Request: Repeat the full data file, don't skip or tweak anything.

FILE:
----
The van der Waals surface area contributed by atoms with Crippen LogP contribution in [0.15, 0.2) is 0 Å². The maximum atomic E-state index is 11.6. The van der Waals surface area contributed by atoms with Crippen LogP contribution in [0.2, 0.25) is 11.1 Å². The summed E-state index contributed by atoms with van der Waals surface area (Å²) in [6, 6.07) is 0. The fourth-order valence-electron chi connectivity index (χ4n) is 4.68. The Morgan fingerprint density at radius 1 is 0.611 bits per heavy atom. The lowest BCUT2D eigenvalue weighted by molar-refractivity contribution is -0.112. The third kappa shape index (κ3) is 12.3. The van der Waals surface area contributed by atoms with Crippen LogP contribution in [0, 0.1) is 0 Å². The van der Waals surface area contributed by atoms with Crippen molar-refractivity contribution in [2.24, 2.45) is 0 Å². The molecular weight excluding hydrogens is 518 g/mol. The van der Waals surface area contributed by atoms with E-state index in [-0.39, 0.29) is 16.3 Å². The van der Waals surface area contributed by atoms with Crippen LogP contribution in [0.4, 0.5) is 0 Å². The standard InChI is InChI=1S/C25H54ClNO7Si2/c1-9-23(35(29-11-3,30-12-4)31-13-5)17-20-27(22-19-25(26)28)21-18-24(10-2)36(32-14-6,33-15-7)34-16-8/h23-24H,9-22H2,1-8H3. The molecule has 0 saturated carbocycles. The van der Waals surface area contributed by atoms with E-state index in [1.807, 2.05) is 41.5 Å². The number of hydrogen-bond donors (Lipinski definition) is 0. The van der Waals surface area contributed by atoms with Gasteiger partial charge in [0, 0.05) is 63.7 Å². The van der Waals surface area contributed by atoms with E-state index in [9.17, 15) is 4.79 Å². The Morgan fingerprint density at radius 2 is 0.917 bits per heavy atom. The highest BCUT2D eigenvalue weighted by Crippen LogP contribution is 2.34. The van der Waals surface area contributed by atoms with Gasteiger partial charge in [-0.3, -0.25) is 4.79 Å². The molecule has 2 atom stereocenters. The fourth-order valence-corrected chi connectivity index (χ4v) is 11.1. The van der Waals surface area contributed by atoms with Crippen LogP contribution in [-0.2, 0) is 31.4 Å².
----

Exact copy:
The van der Waals surface area contributed by atoms with Crippen LogP contribution in [0.15, 0.2) is 0 Å². The maximum atomic E-state index is 11.6. The van der Waals surface area contributed by atoms with Crippen LogP contribution in [0.2, 0.25) is 11.1 Å². The summed E-state index contributed by atoms with van der Waals surface area (Å²) in [6, 6.07) is 0. The fourth-order valence-electron chi connectivity index (χ4n) is 4.68. The Morgan fingerprint density at radius 1 is 0.611 bits per heavy atom. The lowest BCUT2D eigenvalue weighted by molar-refractivity contribution is -0.112. The third kappa shape index (κ3) is 12.3. The van der Waals surface area contributed by atoms with Crippen LogP contribution in [0, 0.1) is 0 Å². The van der Waals surface area contributed by atoms with Crippen molar-refractivity contribution in [2.24, 2.45) is 0 Å². The molecular weight excluding hydrogens is 518 g/mol. The van der Waals surface area contributed by atoms with E-state index in [-0.39, 0.29) is 16.3 Å². The van der Waals surface area contributed by atoms with Crippen LogP contribution in [0.4, 0.5) is 0 Å². The standard InChI is InChI=1S/C25H54ClNO7Si2/c1-9-23(35(29-11-3,30-12-4)31-13-5)17-20-27(22-19-25(26)28)21-18-24(10-2)36(32-14-6,33-15-7)34-16-8/h23-24H,9-22H2,1-8H3. The molecule has 0 saturated carbocycles. The van der Waals surface area contributed by atoms with E-state index in [1.807, 2.05) is 41.5 Å². The number of hydrogen-bond donors (Lipinski definition) is 0. The van der Waals surface area contributed by atoms with Gasteiger partial charge in [0, 0.05) is 63.7 Å². The van der Waals surface area contributed by atoms with E-state index in [9.17, 15) is 4.79 Å². The Morgan fingerprint density at radius 2 is 0.917 bits per heavy atom. The highest BCUT2D eigenvalue weighted by Crippen LogP contribution is 2.34. The van der Waals surface area contributed by atoms with Gasteiger partial charge in [-0.3, -0.25) is 4.79 Å². The molecule has 2 atom stereocenters. The fourth-order valence-corrected chi connectivity index (χ4v) is 11.1. The van der Waals surface area contributed by atoms with Crippen LogP contribution in [-0.2, 0) is 31.4 Å².